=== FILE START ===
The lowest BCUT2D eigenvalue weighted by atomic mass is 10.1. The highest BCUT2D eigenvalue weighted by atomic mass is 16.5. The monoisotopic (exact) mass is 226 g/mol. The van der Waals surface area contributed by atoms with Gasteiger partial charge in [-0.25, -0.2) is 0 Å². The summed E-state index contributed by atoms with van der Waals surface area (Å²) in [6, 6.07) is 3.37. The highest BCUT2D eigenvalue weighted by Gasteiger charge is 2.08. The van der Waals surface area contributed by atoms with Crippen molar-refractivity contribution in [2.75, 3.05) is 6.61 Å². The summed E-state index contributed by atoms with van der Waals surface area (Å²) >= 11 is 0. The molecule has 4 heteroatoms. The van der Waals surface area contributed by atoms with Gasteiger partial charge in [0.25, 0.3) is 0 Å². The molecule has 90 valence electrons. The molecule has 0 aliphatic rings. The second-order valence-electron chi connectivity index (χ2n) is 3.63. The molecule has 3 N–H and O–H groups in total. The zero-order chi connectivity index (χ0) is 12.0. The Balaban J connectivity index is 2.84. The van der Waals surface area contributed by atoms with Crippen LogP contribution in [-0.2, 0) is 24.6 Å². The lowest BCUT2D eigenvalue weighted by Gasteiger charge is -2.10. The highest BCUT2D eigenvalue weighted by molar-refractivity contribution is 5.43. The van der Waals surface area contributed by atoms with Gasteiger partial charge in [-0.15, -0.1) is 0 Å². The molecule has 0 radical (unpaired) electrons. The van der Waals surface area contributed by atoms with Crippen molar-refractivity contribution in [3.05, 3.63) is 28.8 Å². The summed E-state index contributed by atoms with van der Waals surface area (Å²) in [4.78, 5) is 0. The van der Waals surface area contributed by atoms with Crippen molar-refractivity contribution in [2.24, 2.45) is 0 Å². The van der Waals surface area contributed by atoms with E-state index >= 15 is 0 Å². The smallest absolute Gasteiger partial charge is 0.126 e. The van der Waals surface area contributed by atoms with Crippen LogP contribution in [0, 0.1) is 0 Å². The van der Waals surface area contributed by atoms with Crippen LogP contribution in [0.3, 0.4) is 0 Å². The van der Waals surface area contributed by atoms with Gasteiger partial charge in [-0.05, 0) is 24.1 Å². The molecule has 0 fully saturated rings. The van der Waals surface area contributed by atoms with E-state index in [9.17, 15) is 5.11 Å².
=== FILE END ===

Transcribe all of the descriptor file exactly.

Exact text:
The lowest BCUT2D eigenvalue weighted by atomic mass is 10.1. The highest BCUT2D eigenvalue weighted by atomic mass is 16.5. The monoisotopic (exact) mass is 226 g/mol. The van der Waals surface area contributed by atoms with Gasteiger partial charge in [-0.25, -0.2) is 0 Å². The summed E-state index contributed by atoms with van der Waals surface area (Å²) in [6, 6.07) is 3.37. The highest BCUT2D eigenvalue weighted by Gasteiger charge is 2.08. The van der Waals surface area contributed by atoms with Crippen molar-refractivity contribution in [2.75, 3.05) is 6.61 Å². The summed E-state index contributed by atoms with van der Waals surface area (Å²) >= 11 is 0. The molecule has 4 heteroatoms. The van der Waals surface area contributed by atoms with Gasteiger partial charge in [0.25, 0.3) is 0 Å². The molecule has 90 valence electrons. The molecule has 0 aliphatic rings. The second-order valence-electron chi connectivity index (χ2n) is 3.63. The molecule has 3 N–H and O–H groups in total. The zero-order chi connectivity index (χ0) is 12.0. The Balaban J connectivity index is 2.84. The van der Waals surface area contributed by atoms with Crippen LogP contribution in [-0.2, 0) is 24.6 Å². The lowest BCUT2D eigenvalue weighted by Gasteiger charge is -2.10. The highest BCUT2D eigenvalue weighted by molar-refractivity contribution is 5.43. The van der Waals surface area contributed by atoms with Gasteiger partial charge in [-0.15, -0.1) is 0 Å². The molecule has 0 radical (unpaired) electrons. The van der Waals surface area contributed by atoms with Crippen molar-refractivity contribution in [3.05, 3.63) is 28.8 Å². The summed E-state index contributed by atoms with van der Waals surface area (Å²) in [4.78, 5) is 0. The van der Waals surface area contributed by atoms with Crippen molar-refractivity contribution in [2.24, 2.45) is 0 Å². The van der Waals surface area contributed by atoms with E-state index >= 15 is 0 Å². The smallest absolute Gasteiger partial charge is 0.126 e. The van der Waals surface area contributed by atoms with Crippen LogP contribution in [0, 0.1) is 0 Å². The van der Waals surface area contributed by atoms with Crippen LogP contribution in [0.3, 0.4) is 0 Å². The van der Waals surface area contributed by atoms with Gasteiger partial charge in [-0.05, 0) is 24.1 Å². The molecule has 0 fully saturated rings. The van der Waals surface area contributed by atoms with E-state index in [9.17, 15) is 5.11 Å².